The Dallas Mavericks were already facing an uphill chemistry battle with the additions of several key pieces this summer.
That hill just got a little steeper.
Backup guard Delonte West hasn't had an entirely spotless record over the course of his eight-year career, but his first season with the Mavs in 2011-12 was actually pretty spotless. Hopefully, the team enjoyed it while it lasted.
ESPN Dallas' Tim MacMahon reports that the Mavericks have suspended the 29-year-old indefinitely, apparently pursuant to the kind of locker room episode the team is looking to do without:
Sources told ESPNDallas.com that West's suspension stems at least in part from an outburst in the locker room after the Mavs' 123-104 preseason win Monday over the Houston Rockets. He had 2 points, 2 assists and 1 rebound in 16 minutes during the win.
Details are obviously scarce at the moment, but it's hard to imagine that West's frustration stemmed from anything legitimate. It's not like the Mavs lost. This was presumably no time for some kind of righteous indignation aimed at rallying the troops.
So while it's a matter of speculation, you'd think the impetus for the "outburst" had more to do with something relatively trivial and/or self-centered. If so, that's automatically bad news for a club that won its 2011 championship with a team-first attitude—an attitude that translated into unselfish offense and one of the best defensive units in the league.
Who knows what was going through West's head, but there's usually some truth in that formal terminology attached to these suspensions: "conduct detrimental to the team."
And whatever his motivation, the last thing that Dallas needs is a distraction. Dirk Nowitzki is staring down the possibility of surgery, and there are a lot of new faces in this locker room, a locker room that reasoned to be a tad awkward on Monday.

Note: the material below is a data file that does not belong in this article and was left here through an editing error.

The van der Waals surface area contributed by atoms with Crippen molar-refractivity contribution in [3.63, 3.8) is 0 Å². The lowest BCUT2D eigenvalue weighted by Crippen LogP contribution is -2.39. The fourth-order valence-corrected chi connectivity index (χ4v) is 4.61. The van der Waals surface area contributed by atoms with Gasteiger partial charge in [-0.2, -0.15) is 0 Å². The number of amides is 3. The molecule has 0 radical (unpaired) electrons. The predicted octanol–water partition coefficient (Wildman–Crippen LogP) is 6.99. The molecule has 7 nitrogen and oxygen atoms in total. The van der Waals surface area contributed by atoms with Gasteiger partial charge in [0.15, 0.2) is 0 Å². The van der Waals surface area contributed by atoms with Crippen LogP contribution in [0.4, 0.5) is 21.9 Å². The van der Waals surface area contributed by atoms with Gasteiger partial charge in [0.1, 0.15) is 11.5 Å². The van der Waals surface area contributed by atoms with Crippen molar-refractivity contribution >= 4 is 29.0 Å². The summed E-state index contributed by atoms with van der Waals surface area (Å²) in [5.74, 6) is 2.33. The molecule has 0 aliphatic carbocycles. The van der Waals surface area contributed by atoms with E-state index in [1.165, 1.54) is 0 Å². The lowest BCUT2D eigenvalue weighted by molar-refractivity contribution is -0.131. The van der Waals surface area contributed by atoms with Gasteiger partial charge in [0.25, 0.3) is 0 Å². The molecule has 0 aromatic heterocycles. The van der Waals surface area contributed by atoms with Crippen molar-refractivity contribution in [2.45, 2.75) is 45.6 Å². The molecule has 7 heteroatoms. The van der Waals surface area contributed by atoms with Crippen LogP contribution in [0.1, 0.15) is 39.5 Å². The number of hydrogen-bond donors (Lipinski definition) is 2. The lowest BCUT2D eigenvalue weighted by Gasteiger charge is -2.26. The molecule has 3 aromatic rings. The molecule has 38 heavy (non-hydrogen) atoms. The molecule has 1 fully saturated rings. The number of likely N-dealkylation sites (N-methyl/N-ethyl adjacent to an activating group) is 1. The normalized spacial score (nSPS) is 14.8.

Chris Kaman and Elton Brand have some experience playing with one another on the Los Angeles Clippers, but they'll still take some time adjusting to the new squad. It's not entirely clear if they'll spend all that much time on the court with one another given that Kaman will start and Brand won't (unless Dirk is sidelined, of course).
Meanwhile, Dallas' starting backcourt features newcomers Darren Collison at the point and O.J. Mayo as the shooting guard.
Ideally, West would be in a position to help both guards grow accustomed to Rick Carlisle's system. He's capable of playing both guard positions, and he spent last season playing under the coach.
On the court, West's services would come in handy too. He's a good perimeter defender, and he's adept at scoring from mid-range. With spark plug Rodrigue Beaubois temporarily sidelined by a sprained ankle, West becomes all the more valuable.
At this very moment, the only guard who has spent an entire season in Dallas' backcourt is Vince Carter, more of a wing player than a guy who is going to run the offense.
Given this rotation options (or lack thereof), the team can ill-afford West's absence. Of course, if living without him is better than living with him at this point, perhaps that says even more about the club's current predicament.
Mark Cuban has always been a master of getting the rosters he wants, and this summer was—but for one glaring exception—more of the same.
But the talent on this particular roster won't count for much if these guys don't form a bond and prepare for the war known as the postseason. If West isn't prepared to advance that process, the Mavericks are clearly prepared to move on without him.